disorganized capitalismthe tendency of modern CAPITALISM, and its class structures, to become increasingly disorganized in the following respects (Offe, 1985; Lash and Urry 1987):
- the growth of a ‘world market’, a decline in the regulation of national markets by dominant corporations, by tariffs, cartels, etc, and at the same time a declining capacity of individual nation states to control their own economic destinies. This includes a breakdown in ‘neocorporatist’ forms of state regulation and the provision of social welfare, which is associated with the appearance of contradictions between these state forms and the accumulation of capital (e.g. the appearance of ‘fiscal crises’);
- the expansion of the SERVICE CLASS(ES), existing between CAPITAL and LABOUR, and the appearance of ‘new social movements’ (e.g. ecological and womens movements), and a movement away from old ‘class politics’; these developments are associated with the decline of labour-intensive traditional heavy industry in the West, as the result of the export of jobs to the Third World and with the introduction of new flexible, knowledge-based and labour-saving forms of work organization in new high tech and service areas of production;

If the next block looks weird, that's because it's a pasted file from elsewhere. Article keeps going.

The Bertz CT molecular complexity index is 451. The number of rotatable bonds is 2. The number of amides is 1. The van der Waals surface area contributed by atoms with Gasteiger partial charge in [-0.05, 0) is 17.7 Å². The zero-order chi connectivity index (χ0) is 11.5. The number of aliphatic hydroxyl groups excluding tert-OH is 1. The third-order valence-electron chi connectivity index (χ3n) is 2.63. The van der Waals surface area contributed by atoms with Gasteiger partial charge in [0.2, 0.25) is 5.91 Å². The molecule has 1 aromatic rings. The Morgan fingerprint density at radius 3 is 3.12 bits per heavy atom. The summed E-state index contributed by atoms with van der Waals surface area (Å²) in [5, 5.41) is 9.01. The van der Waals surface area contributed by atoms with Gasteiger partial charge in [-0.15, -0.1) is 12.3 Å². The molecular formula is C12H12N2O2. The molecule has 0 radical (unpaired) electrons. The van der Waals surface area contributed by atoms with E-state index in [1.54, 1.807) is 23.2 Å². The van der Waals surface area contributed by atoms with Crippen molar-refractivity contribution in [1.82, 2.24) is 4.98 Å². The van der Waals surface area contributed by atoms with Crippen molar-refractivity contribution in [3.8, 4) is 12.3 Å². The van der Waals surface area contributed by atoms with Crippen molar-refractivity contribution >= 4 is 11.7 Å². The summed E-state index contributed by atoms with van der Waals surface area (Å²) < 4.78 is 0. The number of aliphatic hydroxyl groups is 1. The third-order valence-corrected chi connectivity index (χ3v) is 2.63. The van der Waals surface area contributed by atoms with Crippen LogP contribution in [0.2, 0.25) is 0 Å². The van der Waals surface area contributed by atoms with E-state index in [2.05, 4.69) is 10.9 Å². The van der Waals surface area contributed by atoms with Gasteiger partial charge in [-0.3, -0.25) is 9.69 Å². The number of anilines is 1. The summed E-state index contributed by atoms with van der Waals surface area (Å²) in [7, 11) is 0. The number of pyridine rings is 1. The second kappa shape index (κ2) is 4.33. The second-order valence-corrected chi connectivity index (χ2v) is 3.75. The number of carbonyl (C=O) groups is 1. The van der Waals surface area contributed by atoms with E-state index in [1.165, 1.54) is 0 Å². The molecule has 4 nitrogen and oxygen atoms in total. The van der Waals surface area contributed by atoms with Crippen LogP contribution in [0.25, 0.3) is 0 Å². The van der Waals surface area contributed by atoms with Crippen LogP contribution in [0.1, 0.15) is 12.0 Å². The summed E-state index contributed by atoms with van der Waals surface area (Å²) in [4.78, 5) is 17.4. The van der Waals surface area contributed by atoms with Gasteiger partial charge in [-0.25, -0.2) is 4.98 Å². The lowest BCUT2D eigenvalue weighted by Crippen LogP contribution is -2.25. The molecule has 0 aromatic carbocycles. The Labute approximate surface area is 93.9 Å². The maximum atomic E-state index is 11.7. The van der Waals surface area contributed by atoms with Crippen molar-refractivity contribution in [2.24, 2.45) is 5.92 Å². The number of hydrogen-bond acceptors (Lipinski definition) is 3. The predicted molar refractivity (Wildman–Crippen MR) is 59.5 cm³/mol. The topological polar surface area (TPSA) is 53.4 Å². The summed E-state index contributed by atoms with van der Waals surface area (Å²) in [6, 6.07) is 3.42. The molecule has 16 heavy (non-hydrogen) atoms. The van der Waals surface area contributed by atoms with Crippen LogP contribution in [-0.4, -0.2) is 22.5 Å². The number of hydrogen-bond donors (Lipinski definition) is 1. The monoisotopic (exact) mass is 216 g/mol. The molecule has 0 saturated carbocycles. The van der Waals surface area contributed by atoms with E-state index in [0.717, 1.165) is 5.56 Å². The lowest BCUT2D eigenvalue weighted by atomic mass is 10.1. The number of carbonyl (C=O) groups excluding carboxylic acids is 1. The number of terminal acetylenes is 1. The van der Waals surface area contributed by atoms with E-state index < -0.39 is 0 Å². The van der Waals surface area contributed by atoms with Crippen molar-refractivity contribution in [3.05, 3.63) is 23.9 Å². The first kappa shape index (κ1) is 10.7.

- an increasing cultural fragmentation, pluralism, etc, including political pluralism, and the undermining of distinctive national identities, cultural values, etc;
- a tendency for societies to be continuously transformed ‘from above’, and ‘from below’, so that ideas and cultures, industries and cities, as well as classes, are kept in a state of flux.
In contrast with earlier notions that ADVANCED CAPITALISM is either more organized than earlier forms of capitalism – by virtue of the introduction of state controls, monopoly, etc. – or will ultimately involve a final crisis, the concept of ‘disorganized capitalism’ in the above, modern, sense involves a doctrine neither of stability nor breakdown, but rather it sees continual adjustments within capitalism.